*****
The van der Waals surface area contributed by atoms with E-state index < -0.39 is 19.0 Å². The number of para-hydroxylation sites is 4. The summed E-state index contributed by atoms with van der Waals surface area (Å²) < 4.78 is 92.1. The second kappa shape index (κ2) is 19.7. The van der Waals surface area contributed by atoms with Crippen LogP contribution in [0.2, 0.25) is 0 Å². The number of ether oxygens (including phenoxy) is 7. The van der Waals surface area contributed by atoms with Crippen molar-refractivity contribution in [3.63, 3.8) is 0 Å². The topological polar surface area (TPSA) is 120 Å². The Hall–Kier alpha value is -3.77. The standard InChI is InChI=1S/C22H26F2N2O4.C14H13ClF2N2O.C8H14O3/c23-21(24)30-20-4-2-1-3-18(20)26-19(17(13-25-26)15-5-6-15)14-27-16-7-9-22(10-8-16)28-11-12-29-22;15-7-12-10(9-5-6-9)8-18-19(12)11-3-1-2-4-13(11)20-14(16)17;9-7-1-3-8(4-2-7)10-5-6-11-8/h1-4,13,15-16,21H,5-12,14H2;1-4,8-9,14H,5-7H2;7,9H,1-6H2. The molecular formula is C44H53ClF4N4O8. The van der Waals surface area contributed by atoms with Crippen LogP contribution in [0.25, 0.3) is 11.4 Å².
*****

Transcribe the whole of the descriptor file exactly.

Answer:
The van der Waals surface area contributed by atoms with E-state index < -0.39 is 19.0 Å². The number of para-hydroxylation sites is 4. The summed E-state index contributed by atoms with van der Waals surface area (Å²) < 4.78 is 92.1. The second kappa shape index (κ2) is 19.7. The van der Waals surface area contributed by atoms with Crippen LogP contribution in [0.2, 0.25) is 0 Å². The number of ether oxygens (including phenoxy) is 7. The van der Waals surface area contributed by atoms with Crippen molar-refractivity contribution in [3.63, 3.8) is 0 Å². The topological polar surface area (TPSA) is 120 Å². The Hall–Kier alpha value is -3.77. The standard InChI is InChI=1S/C22H26F2N2O4.C14H13ClF2N2O.C8H14O3/c23-21(24)30-20-4-2-1-3-18(20)26-19(17(13-25-26)15-5-6-15)14-27-16-7-9-22(10-8-16)28-11-12-29-22;15-7-12-10(9-5-6-9)8-18-19(12)11-3-1-2-4-13(11)20-14(16)17;9-7-1-3-8(4-2-7)10-5-6-11-8/h1-4,13,15-16,21H,5-12,14H2;1-4,8-9,14H,5-7H2;7,9H,1-6H2. The molecular formula is C44H53ClF4N4O8. The van der Waals surface area contributed by atoms with Crippen LogP contribution in [0.25, 0.3) is 11.4 Å².